Nearly four years ago, I had a post about quicksand. In it I mused how it used to be a common plot device in the books and films I watched and read as a boy but seemed to have faded from view. The 1962 film Lawrence of Arabia has a poignant scene with quicksand.

This week the program Radiolab had a segment on quicksand in which it turns out that my sense that quicksand was a significant feature of popular culture that has slowly disappeared has some empirical support. There is a database of films that have quicksand scenes in them and after starting out small in 1900 or so, the frequency of appearance increased, reaching a peak around 1960, and then decreasing again to the present day. That jibes with my personal experience.

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On heroes with clay feet

Over at Impossible Me Abbeycadabra had an interesting post in which she wrote about author Neil Gaiman with whom she shares a lot of literary interests, so much so that she considers him a ‘hero’. She is well aware of the danger of having heroes, given that so many public figures whom one once liked or admired have later revealed themselves to have quite obnoxious views on some major issues (the number of such people is too large and the names too well-known to be worth listing), so she is naturally relieved that so far he has not had any unflattering things revealed about him. But she shares the same feeling of unease that all of us have that some figure we look up to might have some dark secret revealed.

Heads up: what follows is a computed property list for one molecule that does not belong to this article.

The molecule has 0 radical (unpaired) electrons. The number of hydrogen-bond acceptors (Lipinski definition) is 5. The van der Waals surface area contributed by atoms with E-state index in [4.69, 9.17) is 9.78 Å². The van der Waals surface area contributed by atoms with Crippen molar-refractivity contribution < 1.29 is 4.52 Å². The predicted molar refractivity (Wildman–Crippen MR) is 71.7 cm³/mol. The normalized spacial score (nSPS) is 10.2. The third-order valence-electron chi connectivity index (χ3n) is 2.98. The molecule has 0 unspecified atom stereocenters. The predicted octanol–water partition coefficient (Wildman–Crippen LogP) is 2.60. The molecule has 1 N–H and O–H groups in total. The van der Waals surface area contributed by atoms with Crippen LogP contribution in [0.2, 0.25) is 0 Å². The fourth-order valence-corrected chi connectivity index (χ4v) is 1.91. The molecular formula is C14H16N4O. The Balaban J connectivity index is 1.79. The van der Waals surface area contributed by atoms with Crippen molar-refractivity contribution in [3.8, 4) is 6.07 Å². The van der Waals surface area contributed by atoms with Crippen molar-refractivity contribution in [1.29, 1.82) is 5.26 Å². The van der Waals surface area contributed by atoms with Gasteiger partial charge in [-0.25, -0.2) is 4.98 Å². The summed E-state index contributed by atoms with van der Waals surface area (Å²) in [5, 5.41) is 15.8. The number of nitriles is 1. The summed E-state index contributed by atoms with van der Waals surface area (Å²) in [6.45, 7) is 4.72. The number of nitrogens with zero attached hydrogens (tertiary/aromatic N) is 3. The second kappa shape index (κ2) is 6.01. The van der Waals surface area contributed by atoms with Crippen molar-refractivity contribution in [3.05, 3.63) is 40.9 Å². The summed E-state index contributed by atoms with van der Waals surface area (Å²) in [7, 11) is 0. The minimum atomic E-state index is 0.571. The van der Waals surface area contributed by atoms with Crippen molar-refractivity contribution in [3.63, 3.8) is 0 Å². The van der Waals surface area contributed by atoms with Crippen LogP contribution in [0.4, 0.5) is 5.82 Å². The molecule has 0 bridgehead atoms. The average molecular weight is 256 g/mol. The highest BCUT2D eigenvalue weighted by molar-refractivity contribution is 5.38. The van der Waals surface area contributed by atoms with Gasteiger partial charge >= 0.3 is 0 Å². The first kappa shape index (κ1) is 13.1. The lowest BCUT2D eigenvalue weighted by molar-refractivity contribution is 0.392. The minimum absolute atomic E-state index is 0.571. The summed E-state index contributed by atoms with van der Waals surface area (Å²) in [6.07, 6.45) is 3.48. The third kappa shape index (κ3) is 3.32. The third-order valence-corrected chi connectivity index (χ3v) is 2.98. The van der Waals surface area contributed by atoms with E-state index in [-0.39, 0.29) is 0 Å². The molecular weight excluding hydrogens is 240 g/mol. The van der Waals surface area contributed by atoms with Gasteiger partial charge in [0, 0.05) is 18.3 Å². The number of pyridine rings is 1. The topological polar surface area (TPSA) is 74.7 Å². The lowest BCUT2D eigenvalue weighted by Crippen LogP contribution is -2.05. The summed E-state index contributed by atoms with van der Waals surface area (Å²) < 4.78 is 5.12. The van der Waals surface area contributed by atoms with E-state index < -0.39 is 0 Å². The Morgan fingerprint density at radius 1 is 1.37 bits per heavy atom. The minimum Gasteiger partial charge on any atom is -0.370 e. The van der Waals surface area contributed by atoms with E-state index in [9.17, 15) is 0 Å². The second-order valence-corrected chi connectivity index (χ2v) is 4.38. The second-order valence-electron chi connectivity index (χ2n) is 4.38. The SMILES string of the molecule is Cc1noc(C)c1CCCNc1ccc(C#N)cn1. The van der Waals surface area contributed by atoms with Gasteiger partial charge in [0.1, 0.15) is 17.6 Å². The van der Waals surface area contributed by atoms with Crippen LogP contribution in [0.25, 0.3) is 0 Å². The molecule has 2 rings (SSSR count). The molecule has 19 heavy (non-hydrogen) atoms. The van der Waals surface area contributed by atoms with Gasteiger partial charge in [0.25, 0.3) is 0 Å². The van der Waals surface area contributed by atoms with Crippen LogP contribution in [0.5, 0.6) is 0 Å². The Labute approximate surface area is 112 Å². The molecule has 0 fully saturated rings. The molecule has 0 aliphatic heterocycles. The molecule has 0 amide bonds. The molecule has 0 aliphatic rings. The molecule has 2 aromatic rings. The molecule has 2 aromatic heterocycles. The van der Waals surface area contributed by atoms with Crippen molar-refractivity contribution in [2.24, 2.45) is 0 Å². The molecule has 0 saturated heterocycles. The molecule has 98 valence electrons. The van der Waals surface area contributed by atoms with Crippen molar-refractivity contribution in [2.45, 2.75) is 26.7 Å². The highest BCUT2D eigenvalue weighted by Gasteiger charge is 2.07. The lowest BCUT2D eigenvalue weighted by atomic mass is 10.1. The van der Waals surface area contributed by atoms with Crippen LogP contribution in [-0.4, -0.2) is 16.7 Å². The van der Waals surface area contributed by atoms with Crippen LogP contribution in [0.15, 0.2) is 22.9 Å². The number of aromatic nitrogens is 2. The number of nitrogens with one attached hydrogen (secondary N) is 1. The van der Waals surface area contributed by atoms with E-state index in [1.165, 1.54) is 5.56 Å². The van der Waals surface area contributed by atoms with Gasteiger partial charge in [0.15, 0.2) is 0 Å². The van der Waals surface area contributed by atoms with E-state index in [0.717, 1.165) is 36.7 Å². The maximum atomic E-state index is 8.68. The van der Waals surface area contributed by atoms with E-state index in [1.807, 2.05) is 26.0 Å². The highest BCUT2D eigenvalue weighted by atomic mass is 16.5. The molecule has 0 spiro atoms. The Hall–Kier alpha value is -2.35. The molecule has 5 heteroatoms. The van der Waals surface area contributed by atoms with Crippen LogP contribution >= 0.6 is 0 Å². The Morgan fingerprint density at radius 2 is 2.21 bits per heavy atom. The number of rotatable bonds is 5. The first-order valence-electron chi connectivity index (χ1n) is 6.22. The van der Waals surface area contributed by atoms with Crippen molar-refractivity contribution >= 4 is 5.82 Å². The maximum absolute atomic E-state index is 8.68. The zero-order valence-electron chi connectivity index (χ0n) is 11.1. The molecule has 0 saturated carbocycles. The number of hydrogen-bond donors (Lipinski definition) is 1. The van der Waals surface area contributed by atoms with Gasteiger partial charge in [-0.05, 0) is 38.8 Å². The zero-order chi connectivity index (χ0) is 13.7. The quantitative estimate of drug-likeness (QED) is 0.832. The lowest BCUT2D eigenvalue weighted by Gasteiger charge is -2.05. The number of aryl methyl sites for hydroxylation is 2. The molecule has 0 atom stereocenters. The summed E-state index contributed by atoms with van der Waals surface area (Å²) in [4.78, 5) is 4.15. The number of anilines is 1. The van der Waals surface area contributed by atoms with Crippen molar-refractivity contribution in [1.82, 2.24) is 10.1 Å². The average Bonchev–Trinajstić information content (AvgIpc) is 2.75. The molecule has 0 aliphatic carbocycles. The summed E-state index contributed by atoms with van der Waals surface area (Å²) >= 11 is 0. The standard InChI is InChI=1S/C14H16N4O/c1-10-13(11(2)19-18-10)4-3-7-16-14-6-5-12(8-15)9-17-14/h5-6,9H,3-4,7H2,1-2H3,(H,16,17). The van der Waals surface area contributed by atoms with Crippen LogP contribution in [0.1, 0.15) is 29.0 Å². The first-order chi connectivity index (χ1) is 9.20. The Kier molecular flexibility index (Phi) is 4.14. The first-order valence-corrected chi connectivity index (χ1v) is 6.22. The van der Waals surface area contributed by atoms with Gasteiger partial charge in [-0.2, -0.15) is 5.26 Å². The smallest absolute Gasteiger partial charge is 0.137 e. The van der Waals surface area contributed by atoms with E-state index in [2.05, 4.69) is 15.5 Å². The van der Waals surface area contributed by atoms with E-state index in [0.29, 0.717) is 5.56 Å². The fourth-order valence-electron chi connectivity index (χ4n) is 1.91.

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Intentional fouling in sports

I remember the first time I watched a professional basketball game in the US and saw a player intentionally foul a player on the opposing team to prevent them from scoring a basket. What surprised me was not the foul itself, which can happen in contact sports, but that everyone, players, spectators, TV commentators alike, treated it as not only routine but even as a good strategy. I found this appalling. I felt that a deliberate foul should never be something that is adopted as a strategy. The penalties for doing so should always be high enough that any fouling is always unintentional or at least that players try to act as if it were unintentional. In soccer for instance, the fouling player risks getting thrown out of the game and they often put on quite a show to try to persuade the referee that the foul was accidental, while the fouled player would put in a good performance to suggest that they were grievously injured. While this may all be fake, at least the effort shows that fouling as a deliberate act is not to be tolerated.